You Can Experiment With KDE 2.2.2 & Qt2 This Christmas
Written by Michael Larabel in KDE on 24 December 2017 at 04:11 PM EST. 14 Comments
KDE --
If you find yourself with some extra time this holiday season and want to dive into a classic codebase on your modern Linux desktop, KDE developer Helio Castro has been working on his porting skills by porting KDE 2.2.2 and Qt2 to work on modern Linux systems.

KDE 2 was released in 2000 with the use of the DCOP communication protocol, the still-living KIO I/O library, KHTML that at the time brought HTML 4.0 rendering, and Konqueror came as the default web-browser.

So far he's got kdelibs 2.2.2 working -- tests are passing, graphics are working, and overall a bit beyond a "proof of concept" stage. As part of this "KDE 2 Restoration Project" he's trying to maintain the original code as much as possible but along the way also replacing the Autotools build system with CMake.

Those wanting to learn how to get involved with this software restoration project and play around with some old KDE2 code, stop by Helio's blog.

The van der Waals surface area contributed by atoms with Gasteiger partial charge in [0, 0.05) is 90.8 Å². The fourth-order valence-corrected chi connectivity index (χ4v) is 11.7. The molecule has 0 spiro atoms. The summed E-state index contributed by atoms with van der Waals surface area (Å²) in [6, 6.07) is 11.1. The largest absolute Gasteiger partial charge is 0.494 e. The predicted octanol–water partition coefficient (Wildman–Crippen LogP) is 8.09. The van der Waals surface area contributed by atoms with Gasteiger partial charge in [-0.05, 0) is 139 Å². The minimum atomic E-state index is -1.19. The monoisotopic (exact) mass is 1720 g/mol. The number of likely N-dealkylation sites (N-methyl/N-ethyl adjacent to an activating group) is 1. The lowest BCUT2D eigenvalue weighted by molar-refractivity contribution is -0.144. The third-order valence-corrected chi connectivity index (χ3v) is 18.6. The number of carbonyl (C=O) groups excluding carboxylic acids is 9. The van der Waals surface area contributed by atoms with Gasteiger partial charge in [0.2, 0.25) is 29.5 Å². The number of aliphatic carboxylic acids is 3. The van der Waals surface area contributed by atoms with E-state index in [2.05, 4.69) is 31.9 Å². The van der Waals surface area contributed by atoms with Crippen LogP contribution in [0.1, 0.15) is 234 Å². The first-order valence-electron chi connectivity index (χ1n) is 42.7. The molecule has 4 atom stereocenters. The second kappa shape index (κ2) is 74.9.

For those wanting to go back even further to relive some old Linux desktop software, last year as part of KDE's 20th birthday they also re-released KDE 1 for modern Linux systems.
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Michael Larabel is the principal author of Phoronix.com and founded the site in 2004 with a focus on enriching the Linux hardware experience. Michael has written more than 10,000 articles covering the state of Linux hardware support, Linux performance, graphics drivers, and other topics. Michael is also the lead developer of the Phoronix Test Suite, Phoromatic, and OpenBenchmarking.org automated benchmarking software. He can be followed via Twitter or contacted via MichaelLarabel.com.

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